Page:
Adam Granduciel of The War on Drugs makes a certain kind of road-trip music. It’s the kind that doesn’t give a shit about how, when or by what means you got there – it’s just that you got there: from Point A to Point B. It purposefully takes you off the beaten trail, wraps you in a swirling tangle of jangly reverbed guitar hooks and sends you chugging down lush soundscapes. The third full length from The War on Drugs, Slave Ambient, is constantly unraveling and it’s Americana themes deal with dreams, loneliness, sprawl, hope and despair. It’s the kind of thing that Granduciel has mastered. His nods to contemporary classic rock feel immediately familiar, while wholly new draped in his ambient atmosphere. Above all, Slave Ambient proves to be his finest hour as a songwriter.
Taking and minimally reworking the bulk of the band’s latest Future Weather EP – the reworked tracks are some of the best – Slave Ambient pretty much takes off where that release ended. On the outset, album opener “Best Night” pulls in the listener with War’s signature tangle of warm, driving reverbed riffs before Granduciel’s inviting, crackly vocals take hold. The album is patched together with low-key instrumental tracks – including “The Animator, “Come For It,” “City Reprise, and “Original Slave” – which helps the album flow lucidly throughout into a freewheeling dream. On “I Was There,” Granduciel balladeers like a late-era Springsteen, following the path of a gliding piano and wandering guitar line. On “Your Love Is Calling My Name” and “Come to the City,” two of the album’s finer moments, the band rumbles and shakes with abandoned down vast cascades of open road. The album is capped off with ths swelling “Blackwater,” a track that perfectly concludes the long journey through Slave Ambient.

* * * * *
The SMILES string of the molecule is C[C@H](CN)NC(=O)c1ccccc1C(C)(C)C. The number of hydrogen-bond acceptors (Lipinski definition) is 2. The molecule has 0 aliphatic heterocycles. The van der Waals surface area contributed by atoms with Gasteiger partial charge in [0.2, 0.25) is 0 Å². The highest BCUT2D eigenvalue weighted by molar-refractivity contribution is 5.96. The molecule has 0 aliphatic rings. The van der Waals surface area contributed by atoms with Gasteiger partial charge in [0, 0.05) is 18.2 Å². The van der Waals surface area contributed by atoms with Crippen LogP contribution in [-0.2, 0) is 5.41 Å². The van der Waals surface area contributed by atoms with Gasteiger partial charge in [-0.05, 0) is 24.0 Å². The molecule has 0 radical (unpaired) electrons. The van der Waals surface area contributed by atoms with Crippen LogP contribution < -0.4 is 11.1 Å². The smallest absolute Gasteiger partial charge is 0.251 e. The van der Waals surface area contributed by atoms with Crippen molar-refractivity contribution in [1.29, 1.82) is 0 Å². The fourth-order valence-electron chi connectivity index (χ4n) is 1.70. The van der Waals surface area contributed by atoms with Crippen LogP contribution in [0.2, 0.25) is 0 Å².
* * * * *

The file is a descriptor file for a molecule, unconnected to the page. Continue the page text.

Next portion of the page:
But, there’s one thing that I continue to not understand about The War On Drugs: why Kurt Vile, a former member and founder of The War on Drugs, continues to grow in popularity despite having the same feel and sound as his former band. Call it criminal – maybe. I just like to call The War on Drugs criminally underrated, which by all accounts they are. (Though I do love both acts equally). Hopefully, with the new album and upcoming tour Granduciel’s band will start to receive the same kind of recognition as Vile. But maybe Granduciel’s journey with The War On Drugs on the road to broader fandom is a lot like Slave Ambient: It’s never really mattered how you got there, from Point A to Point B, because you’re there now. And that’s all that ever mattered.